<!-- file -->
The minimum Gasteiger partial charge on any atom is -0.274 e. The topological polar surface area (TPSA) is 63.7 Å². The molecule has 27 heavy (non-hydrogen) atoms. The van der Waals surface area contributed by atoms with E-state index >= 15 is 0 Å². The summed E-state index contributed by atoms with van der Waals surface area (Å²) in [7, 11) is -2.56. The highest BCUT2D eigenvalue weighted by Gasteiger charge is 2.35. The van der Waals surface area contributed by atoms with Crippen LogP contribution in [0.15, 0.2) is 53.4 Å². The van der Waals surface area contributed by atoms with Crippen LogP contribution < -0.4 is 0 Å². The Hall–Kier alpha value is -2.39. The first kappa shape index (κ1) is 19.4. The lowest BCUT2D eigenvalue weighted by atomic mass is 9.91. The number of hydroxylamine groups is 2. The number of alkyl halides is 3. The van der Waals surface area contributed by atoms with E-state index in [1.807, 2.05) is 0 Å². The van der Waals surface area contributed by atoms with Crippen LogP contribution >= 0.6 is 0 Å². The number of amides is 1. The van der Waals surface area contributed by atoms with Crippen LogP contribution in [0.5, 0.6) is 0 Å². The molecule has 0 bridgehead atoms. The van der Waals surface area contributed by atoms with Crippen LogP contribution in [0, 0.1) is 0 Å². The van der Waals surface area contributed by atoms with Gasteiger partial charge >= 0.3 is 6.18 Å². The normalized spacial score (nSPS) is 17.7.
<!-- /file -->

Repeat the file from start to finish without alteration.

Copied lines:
The minimum Gasteiger partial charge on any atom is -0.274 e. The topological polar surface area (TPSA) is 63.7 Å². The molecule has 27 heavy (non-hydrogen) atoms. The van der Waals surface area contributed by atoms with E-state index >= 15 is 0 Å². The summed E-state index contributed by atoms with van der Waals surface area (Å²) in [7, 11) is -2.56. The highest BCUT2D eigenvalue weighted by Gasteiger charge is 2.35. The van der Waals surface area contributed by atoms with Crippen LogP contribution in [0.15, 0.2) is 53.4 Å². The van der Waals surface area contributed by atoms with Crippen LogP contribution < -0.4 is 0 Å². The Hall–Kier alpha value is -2.39. The first kappa shape index (κ1) is 19.4. The lowest BCUT2D eigenvalue weighted by atomic mass is 9.91. The number of hydroxylamine groups is 2. The number of alkyl halides is 3. The van der Waals surface area contributed by atoms with E-state index in [1.807, 2.05) is 0 Å². The van der Waals surface area contributed by atoms with Crippen LogP contribution >= 0.6 is 0 Å². The number of amides is 1. The van der Waals surface area contributed by atoms with Crippen LogP contribution in [0.5, 0.6) is 0 Å². The molecule has 0 bridgehead atoms. The van der Waals surface area contributed by atoms with Crippen LogP contribution in [0, 0.1) is 0 Å². The van der Waals surface area contributed by atoms with Gasteiger partial charge >= 0.3 is 6.18 Å². The normalized spacial score (nSPS) is 17.7.